In 2008, I conducted a series of interviews with music educators, professionals, musicians, and advocates articulating the universal benefits of music education and participation. One of the most memorable of those discussions was with Dave Wish, founder and Executive Director of the non-profit, “Little Kids Rock.” LKR provides musical instruments and instruction to at-risk kids and teachers.
Great points made by Dave that should be staples of any music enthusiast’s/advocate’s discussions!
I recall watching Amy Winehouse perform during the GRAMMY awards in 2008, and I watched her get showered with awards and accolades shortly thereafter (5 GRAMMYS that evening). There were 2 things that were plainly obvious to those inside and outside of the recording industry that night: 1) This is an immensely talented performer with enormous upside potential 2) Winehouse was on a dangerous path and perhaps the tip of a downward spiral, given her problems with addiction and the underlying emotional issues that all too often derail the careers of emerging artists. I couldn’t help think that there was something terribly afoul and enabling with the idea of heaping praise on a woman in such peril after she declared in song, “They tried to make me go to rehab, I said, no, no, no.”
We speak of the power and merits of artistic expression in this forum a great deal, but the story of Amy Winehouse is a cautionary tale. Exposing children to music and the arts provides a valuable outlet for their emotions, and is a tool in teaching them to live productive and healthy lives – but it’s just a start. It’s important to realize and acknowledge its limitations as well. I’m no expert, but I think it’s safe to say that Winehouse’s underlying issues could not be resolved by a piano, guitar, or microphone.
I’ve spoken to music therapy experts, and they’ve echoed these sentiments as well. We must be realistic and practical in espousing the power and benefits of music and music education. Those who oversell its potential provide ammunition for the skeptics and sabotage the scientific advances made by the true practitioners of music and sound therapy, arts integration, and arts education in general.
Every year the NAMM Foundation identifies the best communities for music education. The 2011 list was released recently in conjunction with NAMM’s Wanna Play Music week.
This week my cover story for local entertainment publication Where Y’at magazine’s New Orleans Jazz Fest issue: Interview/profile of legendary jazz musicians/educators Ellis Marsalis, Harold Battiste, and Irvin Mayfield.
Thanks again to Laura Tennyson, Communications Strategist for the New Orleans Jazz Orchestra for arranging this interview and to Josh Danzig and the staff at Where Y’at magazine for the assignment. Photo credits: Romney Photography
(From left to right: Ed Petersen (standing – recent performance paying tribute to the music of Harold Battiste), Harold Battiste, Irvin Mayfield, Jr., Victor Atkins (standing – recent performance paying tribute to the music of Ellis Marsalis, Jr.), and Ellis Marsalis, Jr.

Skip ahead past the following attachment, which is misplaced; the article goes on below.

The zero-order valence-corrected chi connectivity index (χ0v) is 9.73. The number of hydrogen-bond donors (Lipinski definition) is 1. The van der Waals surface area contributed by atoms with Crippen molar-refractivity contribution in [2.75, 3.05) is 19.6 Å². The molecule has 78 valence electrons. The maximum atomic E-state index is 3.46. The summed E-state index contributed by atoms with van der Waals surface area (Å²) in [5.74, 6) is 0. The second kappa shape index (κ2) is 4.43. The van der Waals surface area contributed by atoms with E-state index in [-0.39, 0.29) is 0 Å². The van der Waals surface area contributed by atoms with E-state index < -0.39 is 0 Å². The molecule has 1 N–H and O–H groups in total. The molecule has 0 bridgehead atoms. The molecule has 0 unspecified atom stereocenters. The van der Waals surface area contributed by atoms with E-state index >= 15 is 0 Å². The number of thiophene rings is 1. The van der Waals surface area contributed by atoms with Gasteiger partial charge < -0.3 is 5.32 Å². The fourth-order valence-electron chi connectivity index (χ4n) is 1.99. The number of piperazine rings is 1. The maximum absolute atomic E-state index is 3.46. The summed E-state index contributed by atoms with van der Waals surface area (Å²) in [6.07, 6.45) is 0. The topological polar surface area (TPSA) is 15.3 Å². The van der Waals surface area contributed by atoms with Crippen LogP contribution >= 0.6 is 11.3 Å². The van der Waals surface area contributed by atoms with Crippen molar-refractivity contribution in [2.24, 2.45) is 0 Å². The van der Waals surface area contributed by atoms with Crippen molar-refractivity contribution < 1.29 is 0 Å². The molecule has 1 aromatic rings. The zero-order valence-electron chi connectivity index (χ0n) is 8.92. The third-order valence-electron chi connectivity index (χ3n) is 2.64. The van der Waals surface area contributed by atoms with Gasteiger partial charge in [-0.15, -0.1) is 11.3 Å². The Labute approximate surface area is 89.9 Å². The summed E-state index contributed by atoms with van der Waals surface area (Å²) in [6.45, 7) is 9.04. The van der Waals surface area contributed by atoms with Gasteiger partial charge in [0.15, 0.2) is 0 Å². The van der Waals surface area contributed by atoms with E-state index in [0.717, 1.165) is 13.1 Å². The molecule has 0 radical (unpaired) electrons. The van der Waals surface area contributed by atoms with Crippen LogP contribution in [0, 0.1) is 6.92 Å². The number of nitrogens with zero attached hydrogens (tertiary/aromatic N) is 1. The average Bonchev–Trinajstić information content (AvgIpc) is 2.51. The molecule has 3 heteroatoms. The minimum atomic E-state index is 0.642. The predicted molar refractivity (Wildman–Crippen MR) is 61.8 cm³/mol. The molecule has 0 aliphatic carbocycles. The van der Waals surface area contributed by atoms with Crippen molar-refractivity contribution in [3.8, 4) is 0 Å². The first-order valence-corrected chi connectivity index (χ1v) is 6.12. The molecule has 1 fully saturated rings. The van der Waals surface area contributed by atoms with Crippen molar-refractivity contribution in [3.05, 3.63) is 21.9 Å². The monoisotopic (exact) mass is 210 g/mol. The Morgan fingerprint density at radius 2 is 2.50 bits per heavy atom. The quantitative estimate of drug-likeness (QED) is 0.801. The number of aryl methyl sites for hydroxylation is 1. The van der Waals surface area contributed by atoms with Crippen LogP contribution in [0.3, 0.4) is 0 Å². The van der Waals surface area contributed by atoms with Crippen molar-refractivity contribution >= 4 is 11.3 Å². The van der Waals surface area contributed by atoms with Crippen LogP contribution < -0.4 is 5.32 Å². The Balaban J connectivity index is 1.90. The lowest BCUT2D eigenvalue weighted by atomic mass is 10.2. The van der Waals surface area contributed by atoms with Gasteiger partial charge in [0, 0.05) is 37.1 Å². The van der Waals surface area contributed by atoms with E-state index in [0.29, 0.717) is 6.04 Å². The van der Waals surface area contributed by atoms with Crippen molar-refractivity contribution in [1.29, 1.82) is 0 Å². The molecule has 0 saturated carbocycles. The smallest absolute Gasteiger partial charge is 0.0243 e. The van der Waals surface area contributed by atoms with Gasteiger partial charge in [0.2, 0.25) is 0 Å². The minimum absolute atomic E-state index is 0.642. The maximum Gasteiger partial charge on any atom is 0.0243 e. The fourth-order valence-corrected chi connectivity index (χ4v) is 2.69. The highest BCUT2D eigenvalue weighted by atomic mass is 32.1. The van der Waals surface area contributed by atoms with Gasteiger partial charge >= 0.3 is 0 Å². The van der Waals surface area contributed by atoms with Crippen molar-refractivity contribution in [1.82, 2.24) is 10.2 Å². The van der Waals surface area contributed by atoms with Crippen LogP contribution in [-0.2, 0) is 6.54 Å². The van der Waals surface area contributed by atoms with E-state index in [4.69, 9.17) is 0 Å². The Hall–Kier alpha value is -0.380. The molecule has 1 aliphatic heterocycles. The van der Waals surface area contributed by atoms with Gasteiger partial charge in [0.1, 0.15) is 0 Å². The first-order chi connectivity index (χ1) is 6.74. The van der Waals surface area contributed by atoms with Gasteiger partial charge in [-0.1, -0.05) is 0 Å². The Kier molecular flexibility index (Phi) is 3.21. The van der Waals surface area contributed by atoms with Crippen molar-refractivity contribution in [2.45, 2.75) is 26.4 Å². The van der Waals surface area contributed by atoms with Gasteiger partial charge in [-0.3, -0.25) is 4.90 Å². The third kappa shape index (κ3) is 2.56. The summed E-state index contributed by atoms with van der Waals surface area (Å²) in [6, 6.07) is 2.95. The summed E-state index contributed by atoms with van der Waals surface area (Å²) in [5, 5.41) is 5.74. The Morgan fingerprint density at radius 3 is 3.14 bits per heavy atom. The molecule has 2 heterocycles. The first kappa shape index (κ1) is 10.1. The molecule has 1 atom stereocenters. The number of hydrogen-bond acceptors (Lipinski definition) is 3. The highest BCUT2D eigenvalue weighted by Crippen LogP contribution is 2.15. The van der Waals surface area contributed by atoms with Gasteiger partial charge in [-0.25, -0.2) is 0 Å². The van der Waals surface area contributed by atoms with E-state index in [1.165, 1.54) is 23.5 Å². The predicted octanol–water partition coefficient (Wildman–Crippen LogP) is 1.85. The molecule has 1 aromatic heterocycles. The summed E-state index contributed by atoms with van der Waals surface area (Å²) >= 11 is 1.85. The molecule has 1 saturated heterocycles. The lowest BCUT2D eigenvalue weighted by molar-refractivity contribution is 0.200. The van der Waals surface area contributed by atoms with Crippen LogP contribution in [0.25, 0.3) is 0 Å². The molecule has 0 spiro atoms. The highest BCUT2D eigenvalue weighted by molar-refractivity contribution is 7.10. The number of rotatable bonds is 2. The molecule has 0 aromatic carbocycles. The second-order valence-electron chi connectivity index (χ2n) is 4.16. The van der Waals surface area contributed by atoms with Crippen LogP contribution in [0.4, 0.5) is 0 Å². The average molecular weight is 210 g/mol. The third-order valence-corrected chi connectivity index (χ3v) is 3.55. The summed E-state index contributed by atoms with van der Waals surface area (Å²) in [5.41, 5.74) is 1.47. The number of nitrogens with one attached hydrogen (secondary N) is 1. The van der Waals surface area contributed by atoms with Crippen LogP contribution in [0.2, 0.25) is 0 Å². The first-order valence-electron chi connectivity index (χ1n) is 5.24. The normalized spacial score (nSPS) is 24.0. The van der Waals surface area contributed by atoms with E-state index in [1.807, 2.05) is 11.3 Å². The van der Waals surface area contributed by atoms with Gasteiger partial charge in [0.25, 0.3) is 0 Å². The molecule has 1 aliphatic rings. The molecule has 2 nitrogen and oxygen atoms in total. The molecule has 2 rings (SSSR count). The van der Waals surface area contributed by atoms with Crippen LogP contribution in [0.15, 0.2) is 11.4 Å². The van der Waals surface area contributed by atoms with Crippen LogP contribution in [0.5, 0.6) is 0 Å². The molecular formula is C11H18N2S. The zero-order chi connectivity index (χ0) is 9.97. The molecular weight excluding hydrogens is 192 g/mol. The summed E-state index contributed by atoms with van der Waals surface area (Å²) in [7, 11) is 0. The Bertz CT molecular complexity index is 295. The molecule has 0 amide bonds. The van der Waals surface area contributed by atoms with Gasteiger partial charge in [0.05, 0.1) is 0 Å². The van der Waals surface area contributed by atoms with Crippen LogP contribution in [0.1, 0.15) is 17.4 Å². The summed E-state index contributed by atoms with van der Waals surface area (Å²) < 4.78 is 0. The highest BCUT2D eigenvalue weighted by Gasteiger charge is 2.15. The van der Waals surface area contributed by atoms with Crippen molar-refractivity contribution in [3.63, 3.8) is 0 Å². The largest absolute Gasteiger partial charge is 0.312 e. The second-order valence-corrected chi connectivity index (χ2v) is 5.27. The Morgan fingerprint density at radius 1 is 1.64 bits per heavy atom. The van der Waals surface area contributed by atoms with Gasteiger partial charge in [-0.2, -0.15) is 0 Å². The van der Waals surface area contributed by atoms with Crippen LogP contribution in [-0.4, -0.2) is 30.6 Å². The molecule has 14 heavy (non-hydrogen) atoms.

Virtually every creativity expert concurs – all children are creative, yet we often lose our capacity for creativity as we get older and diminish our creative activities. That brings us to today’s music and arts education advocacy quote of the day:
“Creativity is like a muscle. It gets stronger with use, and withers with inactivity. If we cut music and arts education funding, where will our children exercise?”
- Craig M. Cortello
This article by Ronnie Sanders, a member of the fine arts faculty at Jefferson High School in San Antonio and an appointee to a sub-Committee of the Texas Commission on the Arts, echoes the sentiments we express here often on the benefits of music and arts education. My takeaways and key points included:
- “The arts do not exist simply to perform; the arts exist to transform.” (great line!)
- “We use music to make better students who are ready to use the skills they learn in fine arts classes in order make a significant contribution in a global economy of thinkers, creators and problem-solvers.”
- “Far from being superfluous, the arts are now regarded as a necessary component of a well-rounded quality education.”
- “Our children are not mere statistics or cold, calculated averages. At the core of every student is a heart with a desire to excel in life — and the arts are here to help them accomplish their dreams!”
Read the entire article at MySanAntonio.com
If those of you living outside of New Orleans want to know why natives like me love it here, one reason is the plethora of and accessibility to great artists. The artistic ability per square mile in this city is astounding. I wrote an article that will appear in local entertainment publication Where Y’at magazine during New Orleans Jazz Fest in late April/Early May, and had a chance to interview legendary jazz musicians/educators Ellis Marsalis, Harold Battiste, and Irvin Mayfield.
I never get tired of speaking to great musicians and artists, particularly about the creative process and the courageous nature of developing your artistic gift in the face of daunting challenges. Here’s an excerpt from my interview – a quote from Irvin Mayfield, Artistic Director of the GRAMMY Award-winning New Orleans Jazz Orchestra and of the New Orleans Jazz Institute at the University of New Orleans, regarding his esteemed predecessors in jazz and music education:
“Nobody starts to play basketball because they had a great coach. They play basketball because they saw Michael Jordan. As much as I have respect for all of the classroom time that these gentlemen (Marsalis and Battiste) have spent, I would never have been interested in them if they couldn’t play. We call these guys educators, but was Louis Armstrong any less of an educator? Was Cannonball Adderley any less of an educator? Was Miles Davis?”
- Irvin Mayfield
(Pictured left to right, Myself, Irvin Mayfield, and Ellis Marsalis)
Thanks to Laura Tennyson, Communications Strategist for the New Orleans Jazz Orchestra for arranging this interview and to Josh Danzig and the staff at Where Y’at magazine for the assignment.
10 BUSINESS MEETING CREATIVITY IDEAS
by Craig M. Cortello (Article available for reprint with author and website acknowledgment)
Developing an innovative spirit in the workplace doesn’t require extraordinary measures. Managers can experiment with simple ideas that merely break routines, allowing your employees permission to drop the façade that we all don to some degree when we punch the clock. Here are a few ideas that will help you lighten things up for your staff and get their creative juices flowing, if you have the courage to take the leap:
1. Dart Board
Start every staff meeting by allowing everyone a shot at the dart board. Best shot gets to kick off the meeting, appoint the moderator, or tell what they did over the weekend. Starts things off on a playful note and gets your people out of their chairs. For safety purposes, stick with the magnetic or Velcro variety.